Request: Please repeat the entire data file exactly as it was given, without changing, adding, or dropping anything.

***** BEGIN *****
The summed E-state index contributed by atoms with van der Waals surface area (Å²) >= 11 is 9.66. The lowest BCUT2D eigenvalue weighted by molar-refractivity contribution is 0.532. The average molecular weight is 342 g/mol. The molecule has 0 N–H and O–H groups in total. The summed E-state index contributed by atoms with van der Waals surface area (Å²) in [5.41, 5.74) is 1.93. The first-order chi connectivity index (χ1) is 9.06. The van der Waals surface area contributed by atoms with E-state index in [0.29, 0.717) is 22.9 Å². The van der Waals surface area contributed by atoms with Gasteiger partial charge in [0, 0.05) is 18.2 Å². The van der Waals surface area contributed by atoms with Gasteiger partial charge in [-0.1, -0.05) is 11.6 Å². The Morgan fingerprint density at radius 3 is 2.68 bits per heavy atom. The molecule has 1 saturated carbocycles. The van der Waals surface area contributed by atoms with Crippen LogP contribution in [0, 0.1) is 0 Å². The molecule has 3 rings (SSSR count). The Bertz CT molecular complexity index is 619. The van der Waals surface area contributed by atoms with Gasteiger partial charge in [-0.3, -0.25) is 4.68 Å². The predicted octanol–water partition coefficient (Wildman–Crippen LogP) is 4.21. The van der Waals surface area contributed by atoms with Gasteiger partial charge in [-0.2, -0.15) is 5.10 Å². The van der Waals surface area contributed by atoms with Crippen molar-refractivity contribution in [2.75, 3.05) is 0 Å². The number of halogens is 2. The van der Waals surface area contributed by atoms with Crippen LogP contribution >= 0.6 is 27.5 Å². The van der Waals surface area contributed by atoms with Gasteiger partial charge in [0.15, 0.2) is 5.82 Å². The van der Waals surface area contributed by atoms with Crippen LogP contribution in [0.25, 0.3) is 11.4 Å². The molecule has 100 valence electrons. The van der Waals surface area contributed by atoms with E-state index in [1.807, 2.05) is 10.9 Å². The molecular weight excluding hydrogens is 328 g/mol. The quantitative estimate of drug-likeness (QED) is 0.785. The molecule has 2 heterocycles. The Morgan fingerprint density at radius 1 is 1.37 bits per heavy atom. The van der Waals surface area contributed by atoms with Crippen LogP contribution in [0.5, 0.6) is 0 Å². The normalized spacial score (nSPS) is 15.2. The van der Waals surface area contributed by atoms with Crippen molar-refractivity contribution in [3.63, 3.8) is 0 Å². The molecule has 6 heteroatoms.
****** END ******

The summed E-state index contributed by atoms with van der Waals surface area (Å²) >= 11 is 9.66. The lowest BCUT2D eigenvalue weighted by molar-refractivity contribution is 0.532. The average molecular weight is 342 g/mol. The molecule has 0 N–H and O–H groups in total. The summed E-state index contributed by atoms with van der Waals surface area (Å²) in [5.41, 5.74) is 1.93. The first-order chi connectivity index (χ1) is 9.06. The van der Waals surface area contributed by atoms with E-state index in [0.29, 0.717) is 22.9 Å². The van der Waals surface area contributed by atoms with Gasteiger partial charge in [0, 0.05) is 18.2 Å². The van der Waals surface area contributed by atoms with Gasteiger partial charge in [-0.1, -0.05) is 11.6 Å². The Morgan fingerprint density at radius 3 is 2.68 bits per heavy atom. The molecule has 1 saturated carbocycles. The van der Waals surface area contributed by atoms with Crippen LogP contribution in [0, 0.1) is 0 Å². The molecule has 3 rings (SSSR count). The Bertz CT molecular complexity index is 619. The van der Waals surface area contributed by atoms with Gasteiger partial charge in [-0.3, -0.25) is 4.68 Å². The predicted octanol–water partition coefficient (Wildman–Crippen LogP) is 4.21. The van der Waals surface area contributed by atoms with Gasteiger partial charge in [-0.2, -0.15) is 5.10 Å². The van der Waals surface area contributed by atoms with Crippen molar-refractivity contribution in [2.75, 3.05) is 0 Å². The number of halogens is 2. The van der Waals surface area contributed by atoms with Crippen LogP contribution >= 0.6 is 27.5 Å². The van der Waals surface area contributed by atoms with Gasteiger partial charge in [0.15, 0.2) is 5.82 Å². The van der Waals surface area contributed by atoms with Crippen LogP contribution in [0.25, 0.3) is 11.4 Å². The molecule has 100 valence electrons. The van der Waals surface area contributed by atoms with E-state index in [1.807, 2.05) is 10.9 Å². The molecular weight excluding hydrogens is 328 g/mol. The quantitative estimate of drug-likeness (QED) is 0.785. The molecule has 2 heterocycles. The Morgan fingerprint density at radius 1 is 1.37 bits per heavy atom. The van der Waals surface area contributed by atoms with Crippen LogP contribution in [0.5, 0.6) is 0 Å². The normalized spacial score (nSPS) is 15.2. The van der Waals surface area contributed by atoms with Crippen molar-refractivity contribution in [3.63, 3.8) is 0 Å². The molecule has 6 heteroatoms.